2. Basic policy(Long-term target): Promotion of economic growth in consideration of emerging regions

Based on Sri Lanka’s basic principle for development, Japan supports the development of basics for promoting further development and stabilization of Sri Lanka’s steadily growing economy. Also, based on the history of the conflict and the present status of development, Japan’sassistance will focus on equality and fairness with special consideration for Emerging Regions, while paying due attention to its vulnerability to disasters.

3. Priority areas (Mid-term target

(1)Promotion of economic growth

  • To further Sri Lanka’s economic growth, improvement of domestic distribution of goods from capital areas, upgrading transport infrastructures to promote international connectivity, and provision of a stable distribution of low-price electricity, are necessary. In order to achieve the above, Japan actively supports the improvement of infrastructure in sectors such as transport and energy, paying attention to utilize advanced Japanese technology so as to promote Sri Lanka’s economic development and to contribute to improve the business environment of Japanese companies in Sri Lanka.

  • Japan also pays attention to the promotion of industries which contributes to Sri Lanka’s economic growth, including cooperation in the areas of science and technology.

(2) Development of emerging regions

  • With the economic growth of Sri Lanka, there seems to be widening regional as well as income gap. There are also areas lagged behind due to the effects of the past conflict. Considering these, Japan will assist in fostering agro-based and other industries, agriculture-related infrastructure development in order to promote the livelihoods of the people in emerging regions.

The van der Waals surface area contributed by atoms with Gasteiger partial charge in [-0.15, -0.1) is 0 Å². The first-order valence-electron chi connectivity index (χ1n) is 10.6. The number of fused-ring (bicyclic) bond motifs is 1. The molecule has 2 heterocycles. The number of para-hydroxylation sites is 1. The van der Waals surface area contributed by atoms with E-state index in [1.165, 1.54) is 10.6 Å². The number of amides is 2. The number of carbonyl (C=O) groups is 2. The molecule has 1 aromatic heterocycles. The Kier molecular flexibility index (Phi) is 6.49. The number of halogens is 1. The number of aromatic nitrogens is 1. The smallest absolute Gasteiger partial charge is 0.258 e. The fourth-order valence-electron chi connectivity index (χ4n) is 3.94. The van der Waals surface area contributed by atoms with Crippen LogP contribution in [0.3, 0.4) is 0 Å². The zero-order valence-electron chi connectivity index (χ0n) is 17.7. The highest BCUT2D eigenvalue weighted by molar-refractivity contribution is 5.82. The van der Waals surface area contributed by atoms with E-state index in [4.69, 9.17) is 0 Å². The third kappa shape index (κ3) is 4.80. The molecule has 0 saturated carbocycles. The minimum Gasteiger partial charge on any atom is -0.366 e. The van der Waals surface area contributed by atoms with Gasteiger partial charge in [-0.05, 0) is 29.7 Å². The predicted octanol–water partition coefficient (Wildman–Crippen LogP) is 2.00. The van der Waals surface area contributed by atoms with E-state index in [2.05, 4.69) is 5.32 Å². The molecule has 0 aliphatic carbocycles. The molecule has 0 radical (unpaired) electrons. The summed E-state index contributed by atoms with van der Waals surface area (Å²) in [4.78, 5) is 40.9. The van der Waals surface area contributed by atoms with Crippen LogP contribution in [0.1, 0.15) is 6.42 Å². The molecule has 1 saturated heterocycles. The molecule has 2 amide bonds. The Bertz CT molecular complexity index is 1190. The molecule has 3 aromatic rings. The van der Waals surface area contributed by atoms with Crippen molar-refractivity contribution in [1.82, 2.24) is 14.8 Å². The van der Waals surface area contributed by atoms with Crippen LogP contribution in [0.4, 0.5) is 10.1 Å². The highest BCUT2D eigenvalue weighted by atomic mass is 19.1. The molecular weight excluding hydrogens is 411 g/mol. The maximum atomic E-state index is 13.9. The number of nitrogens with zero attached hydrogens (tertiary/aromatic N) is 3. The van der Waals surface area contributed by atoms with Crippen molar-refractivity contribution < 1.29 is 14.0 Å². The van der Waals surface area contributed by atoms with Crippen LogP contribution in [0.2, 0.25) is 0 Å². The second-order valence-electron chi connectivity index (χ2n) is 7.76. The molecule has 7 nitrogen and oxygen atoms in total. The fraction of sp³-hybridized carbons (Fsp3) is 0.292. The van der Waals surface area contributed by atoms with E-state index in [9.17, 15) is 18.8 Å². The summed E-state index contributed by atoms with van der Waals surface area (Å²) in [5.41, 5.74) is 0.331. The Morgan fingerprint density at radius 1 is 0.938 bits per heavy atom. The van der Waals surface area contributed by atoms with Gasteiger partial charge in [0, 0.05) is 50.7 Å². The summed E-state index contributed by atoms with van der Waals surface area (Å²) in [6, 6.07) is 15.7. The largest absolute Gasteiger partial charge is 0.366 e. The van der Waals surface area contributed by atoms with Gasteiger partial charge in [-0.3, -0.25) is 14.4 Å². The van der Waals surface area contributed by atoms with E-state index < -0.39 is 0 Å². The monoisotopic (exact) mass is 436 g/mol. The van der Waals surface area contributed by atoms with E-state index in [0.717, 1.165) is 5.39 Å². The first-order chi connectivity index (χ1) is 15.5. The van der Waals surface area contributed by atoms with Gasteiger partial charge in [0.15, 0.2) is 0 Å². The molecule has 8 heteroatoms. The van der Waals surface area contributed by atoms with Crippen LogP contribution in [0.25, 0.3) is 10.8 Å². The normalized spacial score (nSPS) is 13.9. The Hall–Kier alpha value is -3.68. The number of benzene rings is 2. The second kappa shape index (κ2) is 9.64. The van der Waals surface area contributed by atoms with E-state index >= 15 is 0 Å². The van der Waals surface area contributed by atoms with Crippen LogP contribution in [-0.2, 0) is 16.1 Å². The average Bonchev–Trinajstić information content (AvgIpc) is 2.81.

• Japan also pays attention to the coastal regions where people live primarily on fishing, and will continue to assist demining activities mainly in the North.

(3) Mitigation of vulnerabilities

  • Along with its economic development, actions to mitigate Sri Lanka’s vulnerabilities are required. There are needs to improve social service system and disaster management particularly for recurrent heavy downpour due to monsoon as Sri Lanka’s characteristics of the island nation.

  • Japan will assist in the improvement of the social service system specifically by improving the facilities and capacity building in the health sector. Japan will also assist to improve the efficiency of disaster management system of the Government of Sri Lanka.

4. Other points to be considered

(1) Japan pays attention to assistance with the consideration of regional and community balances in the country in order to encourage the efforts of Sri Lanka for national reconciliation.

(2) Japan also pays attention to other development partners’ activities, as the World Bank revised its assistance policy toward Sri Lanka in 2012, and in recent years, emerging countries such as China and India actively assist Sri Lanka.

(3) In order to support the sustainable economic development of Sri Lanka, Japan also pays attention to the environmental conservation. Japan also considers assisting in sectors such as human resource development, including in the area of higher education and the science and technology, in order to support further efficient and appropriate economic and social management of Sri Lanka.

(4) Japan continues to attach a high value towards public-private coordination and cooperation with NGOs and international agencies.


Annex: Rolling Plan